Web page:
My android system needs to send frequent updates to an app for tablet (a kiosk always connected to wifi and power plug).
GCM-HTTP (//developer.android.com/google/gcm/http.html) works fine but in some cases it can happen that a single device receives many notifications triggering the well- known throttling issue described here (//developer.android.com/google/gcm/adv.html#throttling). This is a problem since the payload in the notification is of great importance for the system. What is the best solution to prevent this?
- implement in the server a service that groups notifications to the same device and shoot them with a limited frequency.
- use a XMPP service. I would like to use GCM-XMPP (//developer.android.com/google/gcm/ccs.html) but you need to be signed in a whitelist so I don't think everyone can already use it. As alternatives should I use aSmack or Quickblox as advised here (Android and XMPP: Currently available solutions) and here (Better Way to implement the chat application using XMPP on Android?) respectively?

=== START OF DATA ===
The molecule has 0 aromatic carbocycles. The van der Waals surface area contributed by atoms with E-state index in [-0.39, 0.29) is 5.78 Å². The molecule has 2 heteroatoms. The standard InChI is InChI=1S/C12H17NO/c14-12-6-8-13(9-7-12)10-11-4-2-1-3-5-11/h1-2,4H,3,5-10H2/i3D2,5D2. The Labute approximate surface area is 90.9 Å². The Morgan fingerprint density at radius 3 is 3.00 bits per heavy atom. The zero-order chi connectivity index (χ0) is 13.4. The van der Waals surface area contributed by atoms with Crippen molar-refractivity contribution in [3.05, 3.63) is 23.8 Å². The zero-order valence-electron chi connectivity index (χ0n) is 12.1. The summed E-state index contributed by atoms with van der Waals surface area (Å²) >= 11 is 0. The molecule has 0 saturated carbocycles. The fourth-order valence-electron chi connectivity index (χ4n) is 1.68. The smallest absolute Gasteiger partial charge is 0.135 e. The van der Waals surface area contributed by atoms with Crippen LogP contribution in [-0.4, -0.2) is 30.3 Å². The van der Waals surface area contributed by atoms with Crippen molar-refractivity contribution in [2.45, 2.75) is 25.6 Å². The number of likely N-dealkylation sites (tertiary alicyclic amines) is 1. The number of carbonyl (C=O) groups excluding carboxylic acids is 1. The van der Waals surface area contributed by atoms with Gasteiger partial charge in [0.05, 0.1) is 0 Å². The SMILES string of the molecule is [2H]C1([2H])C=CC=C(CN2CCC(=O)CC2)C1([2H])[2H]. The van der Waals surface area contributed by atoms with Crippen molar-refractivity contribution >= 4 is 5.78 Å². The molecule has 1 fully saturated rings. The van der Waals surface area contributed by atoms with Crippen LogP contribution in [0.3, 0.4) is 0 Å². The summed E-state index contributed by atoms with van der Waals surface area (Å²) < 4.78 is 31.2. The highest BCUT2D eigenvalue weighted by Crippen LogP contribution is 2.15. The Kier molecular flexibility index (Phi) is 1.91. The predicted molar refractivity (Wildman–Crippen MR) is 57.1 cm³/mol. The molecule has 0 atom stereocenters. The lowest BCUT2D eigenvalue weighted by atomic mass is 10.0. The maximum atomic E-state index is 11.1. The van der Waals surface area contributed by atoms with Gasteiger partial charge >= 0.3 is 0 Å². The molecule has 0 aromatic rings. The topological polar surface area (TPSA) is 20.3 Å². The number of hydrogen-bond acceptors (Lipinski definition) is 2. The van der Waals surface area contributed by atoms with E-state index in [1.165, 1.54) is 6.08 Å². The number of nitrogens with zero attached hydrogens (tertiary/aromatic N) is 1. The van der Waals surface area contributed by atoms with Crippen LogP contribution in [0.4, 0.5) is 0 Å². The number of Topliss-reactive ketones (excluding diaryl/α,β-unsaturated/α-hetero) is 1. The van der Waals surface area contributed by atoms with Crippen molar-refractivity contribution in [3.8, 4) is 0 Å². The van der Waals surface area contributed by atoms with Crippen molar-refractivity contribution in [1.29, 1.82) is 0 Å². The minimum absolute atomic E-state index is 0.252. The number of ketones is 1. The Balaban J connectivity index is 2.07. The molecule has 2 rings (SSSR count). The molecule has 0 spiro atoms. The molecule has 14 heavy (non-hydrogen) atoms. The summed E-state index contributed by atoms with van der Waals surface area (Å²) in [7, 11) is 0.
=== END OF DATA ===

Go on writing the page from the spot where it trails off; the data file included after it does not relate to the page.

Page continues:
- implement a basic socket connection as described in (//thinkandroid.wordpress.com/2010/03/27/incorporating-socket-programming-into-your-applications/)? In this case I have to take into consideration the possibility of the connection getting momentarily lost?
SOLUTION: I found the solution to my question, that is XMPP protocol. At the beginning I implemented aSmack in the tablet application and configured an eJabberd server running locally. The implementation has been pretty easy. After a couple of weeks I received a mail from Google for the GCM-XMPP, that is even quicker to embed in the app and works super fine!